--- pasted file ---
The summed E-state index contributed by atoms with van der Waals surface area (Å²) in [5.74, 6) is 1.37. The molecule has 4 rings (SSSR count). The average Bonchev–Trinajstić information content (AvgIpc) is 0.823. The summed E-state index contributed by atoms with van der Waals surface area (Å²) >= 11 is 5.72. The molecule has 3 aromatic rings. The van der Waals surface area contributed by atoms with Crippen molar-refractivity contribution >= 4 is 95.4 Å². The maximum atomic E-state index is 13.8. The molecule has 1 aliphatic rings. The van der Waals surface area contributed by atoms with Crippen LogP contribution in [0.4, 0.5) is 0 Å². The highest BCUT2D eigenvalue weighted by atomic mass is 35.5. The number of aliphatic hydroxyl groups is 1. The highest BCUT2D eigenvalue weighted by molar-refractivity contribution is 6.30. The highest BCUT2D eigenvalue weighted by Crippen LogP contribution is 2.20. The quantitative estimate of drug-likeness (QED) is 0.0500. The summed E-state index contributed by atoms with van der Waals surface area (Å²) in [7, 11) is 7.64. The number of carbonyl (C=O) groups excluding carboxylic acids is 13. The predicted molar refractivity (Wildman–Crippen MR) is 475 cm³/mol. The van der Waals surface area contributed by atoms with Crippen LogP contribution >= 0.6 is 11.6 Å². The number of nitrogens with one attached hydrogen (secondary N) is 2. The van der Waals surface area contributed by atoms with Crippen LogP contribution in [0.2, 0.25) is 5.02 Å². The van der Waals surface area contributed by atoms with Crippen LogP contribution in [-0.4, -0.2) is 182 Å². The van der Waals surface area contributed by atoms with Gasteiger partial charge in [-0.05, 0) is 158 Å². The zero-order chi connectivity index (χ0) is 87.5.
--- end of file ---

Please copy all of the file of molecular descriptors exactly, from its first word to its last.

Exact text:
The summed E-state index contributed by atoms with van der Waals surface area (Å²) in [5.74, 6) is 1.37. The molecule has 4 rings (SSSR count). The average Bonchev–Trinajstić information content (AvgIpc) is 0.823. The summed E-state index contributed by atoms with van der Waals surface area (Å²) >= 11 is 5.72. The molecule has 3 aromatic rings. The van der Waals surface area contributed by atoms with Crippen molar-refractivity contribution >= 4 is 95.4 Å². The maximum atomic E-state index is 13.8. The molecule has 1 aliphatic rings. The van der Waals surface area contributed by atoms with Crippen LogP contribution in [0.4, 0.5) is 0 Å². The highest BCUT2D eigenvalue weighted by atomic mass is 35.5. The number of aliphatic hydroxyl groups is 1. The highest BCUT2D eigenvalue weighted by molar-refractivity contribution is 6.30. The highest BCUT2D eigenvalue weighted by Crippen LogP contribution is 2.20. The quantitative estimate of drug-likeness (QED) is 0.0500. The summed E-state index contributed by atoms with van der Waals surface area (Å²) in [7, 11) is 7.64. The number of carbonyl (C=O) groups excluding carboxylic acids is 13. The predicted molar refractivity (Wildman–Crippen MR) is 475 cm³/mol. The van der Waals surface area contributed by atoms with Crippen LogP contribution >= 0.6 is 11.6 Å². The number of nitrogens with one attached hydrogen (secondary N) is 2. The van der Waals surface area contributed by atoms with Crippen LogP contribution in [0.2, 0.25) is 5.02 Å². The van der Waals surface area contributed by atoms with Crippen LogP contribution in [-0.4, -0.2) is 182 Å². The van der Waals surface area contributed by atoms with Gasteiger partial charge in [-0.05, 0) is 158 Å². The zero-order chi connectivity index (χ0) is 87.5.